- The Washington Times - Monday, November 6, 2000

Excerpts from a sermon given yesterday by the Rev. Gary G. Pinder at Lewinsville Presbyterian Church in McLean, Va.

Over in Great Britain on Oct. 31, people speak of "All Hallows Eve." In our nation, kids go out for trick-or-treat. Even adults are dressing up spooky and grotesque to celebrate the dead.

We in the church have All Saints Day, and there is nothing spooky about it. Christians have kept this day for centuries. We tend to think of the day vertically. Saints are up there, and we are down here. How strange might this thinking be? People we love die, and quite bluntly we bury them deep down. Yet if we are at all religious, we think of them as "up."

This makes good sense when we believe Jesus Christ, our Lord, has risen. The One the world put down, God raised up in triumph. The nail-cut, beat-up, joked-about, slapped-around Jesus now "sits at the right hand of God."

So it is no wonder that we believe those who died in the faith are lifted up. But the early church, my friends, had a view that was much more horizontal. Death also pointed to the future. They lived a drama in which scene after scene led finally to a great and good happy ending. God's purpose fulfilled a new heaven and new earth. Death, mourning, crying and pain would be no more, and people would live together in love.

Most of you know the Dixieland classic, "When the Saints Go Marching In." Down in New Orleans, it is played at funerals, a song of "sweet mercy" and "joyous reunion" with God. No wonder the saints are on parade.

The biblical witness, and the faith given us through Jesus Christ, proclaims that all will end in a new future, beyond racism and sexism, beyond political posturing, exploitative economic and military power, and beyond "We're No. 1" national pride. A world where all things are made new. The saints are already there. So you see, it's not only up, but in the future.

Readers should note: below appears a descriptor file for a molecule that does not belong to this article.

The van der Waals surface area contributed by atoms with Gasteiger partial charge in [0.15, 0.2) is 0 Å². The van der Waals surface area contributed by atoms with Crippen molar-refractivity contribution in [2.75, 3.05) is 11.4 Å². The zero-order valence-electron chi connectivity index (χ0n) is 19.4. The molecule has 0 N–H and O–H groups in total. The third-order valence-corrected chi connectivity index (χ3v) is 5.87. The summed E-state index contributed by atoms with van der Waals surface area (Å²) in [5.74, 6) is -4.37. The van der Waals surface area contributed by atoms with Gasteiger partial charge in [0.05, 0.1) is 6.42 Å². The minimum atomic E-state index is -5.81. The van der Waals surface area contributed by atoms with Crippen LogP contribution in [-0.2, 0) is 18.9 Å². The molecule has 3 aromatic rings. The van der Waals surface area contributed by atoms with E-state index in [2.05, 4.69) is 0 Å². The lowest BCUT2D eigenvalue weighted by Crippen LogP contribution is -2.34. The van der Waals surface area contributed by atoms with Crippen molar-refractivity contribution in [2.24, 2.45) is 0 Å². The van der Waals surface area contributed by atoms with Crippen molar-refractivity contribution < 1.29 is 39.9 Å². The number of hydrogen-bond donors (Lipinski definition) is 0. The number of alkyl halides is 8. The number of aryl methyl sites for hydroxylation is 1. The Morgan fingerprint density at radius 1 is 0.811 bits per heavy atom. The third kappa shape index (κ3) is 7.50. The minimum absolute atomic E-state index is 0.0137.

Saints are not what we see in stained-glass windows. In the late medieval world, the cult of the saints had turned into hero worship. People prayed to and through the spotless virtue of the saints. The 16th-century reformers discovered that "saints" in the Bible are all persons in the church, called and chosen by Jesus Christ.

They are the baritone who sings off key, the elder who falls asleep each Sunday, and the adolescent who fantasizes about the cute girl a few pews ahead of him. These people are the saints, all sinners claimed by Jesus Christ. When we sing the grand hymn, "For All the Saints," you may giggle a little, for we understand who the saints are.

How can we call ordinary people like you and me saints? The answer: God's loving grace. If we set up God's heaven based on our moralities or religious understanding, deciding who is "in" or who is "up," remember Jesus' words. The prostitutes and racketeers are crowding into the kingdom of God before us. But don't we have a place in heaven by our [Christian] faith? No, and Jesus remembered Abraham, Isaac and that slick crook Jacob as being saints in heaven before us… .

It's not virtue, and not even faith in Jesus. No, but the unmerited, freely given grace of God. The grace of a God who cast Christ Jesus' own innocence like a white baptismal robe over us. The saints are good, broken people, waiting for us gleefully in the resurrection of the dead. Where are the saints? Up or in the future? The Bible does not answer us except in imagery.

There, we have a picture of a gathering around Jesus at a table that is bigger than time. The cheers are full-throated and the wine is blood red. We are headed to that great party. There we will see Sigmund Freud chatting with John Calvin, St. Francis buttering bread with a bird on his shoulder, Martin Luther banging his beer mug as Martin Luther King Jr. spins out a dream. Of course, we can add everyone we have known, their sins now transformed. All Saints Day is a celebration.

Next week: a sermon by the Rev. Henry Y. White at Brown Memorial AME Church in the District of Columbia.

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